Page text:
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Lactate measurement is the key component in septic shock identification and resuscitation. However, point-of-care lactate testing is not widely used due to the lack of access to nearby test equipment. Biomarkers such as serum lactate, anion gap (AG), and base excess (BE) are used in determining shock in patients with seemingly normal vital signs.

Concepts: Anion gap, Shock, The Key, Science fiction novels, Blood pressure, Septic shock, Vital signs

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Patients can use numerous drugs that exist outside of existing regulatory statutes in order to get “legal highs.” Legal psychoactive substances represent a challenge to the emergency medicine physician due to the sheer number of available agents, their multiple toxidromes and presentations, their escaping traditional methods of analysis, and the reluctance of patients to divulge their use of these agents. This paper endeavors to cover a wide variety of “legal highs,” or uncontrolled psychoactive substances that may have abuse potential and may result in serious toxicity. These agents include not only some novel psychoactive substances aka “designer drugs,” but also a wide variety of over-the-counter medications, herbal supplements, and even a household culinary spice. The care of patients in the emergency department who have used “legal high” substances is challenging. Patients may misunderstand the substance they have been exposed to, there are rarely any readily available laboratory confirmatory tests for these substances, and the exact substances being abused may change on a near-daily basis. This review will attempt to group legal agents into expected toxidromes and discuss associated common clinical manifestations and management. A focus on aggressive symptom-based supportive care as well as management of end-organ dysfunction is the mainstay of treatment for these patients in the emergency department.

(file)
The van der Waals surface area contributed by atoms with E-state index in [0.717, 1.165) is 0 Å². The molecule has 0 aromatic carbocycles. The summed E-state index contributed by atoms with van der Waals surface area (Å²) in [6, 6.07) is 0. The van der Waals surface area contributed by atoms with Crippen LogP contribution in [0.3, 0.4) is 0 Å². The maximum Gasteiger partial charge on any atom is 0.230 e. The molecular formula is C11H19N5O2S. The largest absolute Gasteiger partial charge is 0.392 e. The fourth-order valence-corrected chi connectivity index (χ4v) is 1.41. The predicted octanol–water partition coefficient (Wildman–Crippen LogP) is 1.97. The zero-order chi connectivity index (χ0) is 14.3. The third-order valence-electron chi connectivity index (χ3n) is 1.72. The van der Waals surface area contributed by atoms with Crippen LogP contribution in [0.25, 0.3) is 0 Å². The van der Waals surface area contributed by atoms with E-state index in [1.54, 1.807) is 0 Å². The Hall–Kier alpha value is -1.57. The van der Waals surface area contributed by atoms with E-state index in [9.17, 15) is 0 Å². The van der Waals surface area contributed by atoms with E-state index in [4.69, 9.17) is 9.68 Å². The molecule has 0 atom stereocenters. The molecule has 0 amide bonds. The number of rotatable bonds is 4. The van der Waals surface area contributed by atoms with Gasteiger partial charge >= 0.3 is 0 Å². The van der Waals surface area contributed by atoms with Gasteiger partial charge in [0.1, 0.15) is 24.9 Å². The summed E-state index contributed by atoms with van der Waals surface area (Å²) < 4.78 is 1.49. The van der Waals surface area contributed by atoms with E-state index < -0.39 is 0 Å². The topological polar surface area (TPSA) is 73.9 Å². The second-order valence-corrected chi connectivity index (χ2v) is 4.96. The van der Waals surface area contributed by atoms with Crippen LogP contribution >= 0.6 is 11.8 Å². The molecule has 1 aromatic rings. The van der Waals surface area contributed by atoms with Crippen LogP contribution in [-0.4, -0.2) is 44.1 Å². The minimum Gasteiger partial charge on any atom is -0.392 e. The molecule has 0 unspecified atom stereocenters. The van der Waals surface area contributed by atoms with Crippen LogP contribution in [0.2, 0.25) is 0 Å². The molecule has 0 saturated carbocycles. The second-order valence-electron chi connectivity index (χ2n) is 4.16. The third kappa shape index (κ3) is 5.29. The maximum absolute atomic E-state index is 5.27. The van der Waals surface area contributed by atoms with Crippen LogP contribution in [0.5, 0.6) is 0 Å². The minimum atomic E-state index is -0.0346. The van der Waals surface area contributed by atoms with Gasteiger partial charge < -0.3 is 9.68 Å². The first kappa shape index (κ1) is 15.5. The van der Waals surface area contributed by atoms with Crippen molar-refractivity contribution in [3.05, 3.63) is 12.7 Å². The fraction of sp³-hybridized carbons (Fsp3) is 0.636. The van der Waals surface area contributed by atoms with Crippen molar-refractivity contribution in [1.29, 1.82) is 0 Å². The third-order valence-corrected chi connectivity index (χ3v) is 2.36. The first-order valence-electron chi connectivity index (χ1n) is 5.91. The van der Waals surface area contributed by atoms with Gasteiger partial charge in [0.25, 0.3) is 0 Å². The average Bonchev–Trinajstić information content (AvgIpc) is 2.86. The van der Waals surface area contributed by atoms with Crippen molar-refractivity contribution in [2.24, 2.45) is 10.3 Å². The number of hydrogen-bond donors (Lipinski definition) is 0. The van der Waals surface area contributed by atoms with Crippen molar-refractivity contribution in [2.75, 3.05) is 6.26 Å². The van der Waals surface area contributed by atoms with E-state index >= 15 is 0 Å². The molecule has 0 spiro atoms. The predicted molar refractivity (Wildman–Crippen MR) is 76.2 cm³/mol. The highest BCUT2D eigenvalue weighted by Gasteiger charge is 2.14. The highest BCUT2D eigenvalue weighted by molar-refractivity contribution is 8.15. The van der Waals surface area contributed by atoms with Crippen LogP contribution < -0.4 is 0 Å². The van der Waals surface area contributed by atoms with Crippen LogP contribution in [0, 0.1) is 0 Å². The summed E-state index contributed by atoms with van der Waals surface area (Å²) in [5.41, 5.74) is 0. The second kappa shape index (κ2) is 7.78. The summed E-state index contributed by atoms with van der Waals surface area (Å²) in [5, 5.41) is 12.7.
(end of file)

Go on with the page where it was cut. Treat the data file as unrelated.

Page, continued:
Concepts: Urgent care, Opioid, Hospital, Psychoactive drug, Emergency medicine, Recreational drug use, Drug, Pharmacology

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Septic shock resuscitation bundles have poor compliance worldwide partly due to a lack of knowledge and clinical skills. High-fidelity simulation-based training is a new teaching technology in our faculty which may improve the performance of medical students in the resuscitation process. However, since the efficacy of this training method in our institute is limited, we organized an extra class for this evaluation.

Concepts: Education, Skill, Shock, Simulation, Improve, Learning, Cardiac arrest, Septic shock

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The present study aimed to evaluate the effectiveness of morphine and meperidine (pethidine) as pain relief in opioid-dependent patients with acute pain. A total of 122 opioid-dependent patients with acute pain were included in the study. Their pain severity was assessed, using visual analog scale (VAS) scores ranging from 0 to 10. The patients randomly received intravenous morphine (up to 0.15 mg/kg) or meperidine (up to 1.5 mg/kg) for pain control by patient control analgesia (PCA) pump. The clinical opioid withdrawal scale (COWS) was employed for the assessment of withdrawal symptoms. The pain relief and the emergence of withdrawal symptoms were measured at 15, 30, and 60 minutes after drug administration. The patients who received morphine reported a better pain control compared to those who received meperidine (mean ± standard deviation [SD] VAS scores 4.11±1.90 vs 5.85±2.08 at the end of the study; P<0.001). On the other hand, the patients who received meperidine indicated prominent withdrawal symptoms (mean ± SD COWS scores 4.80±2.18 vs. 1.98±0.82 at the end of the study; P<0.001). Our findings revealed that morphine can be recommended in acute pain management of opioid-dependent patients. In addition, emergency physicians should ask their patients about any drug dependence before selecting the appropriate drug for their acute pain management.

Concepts: Suffering, Hydromorphone, Fentanyl, Drug addiction, Morphine, Heroin, Pain, Opioid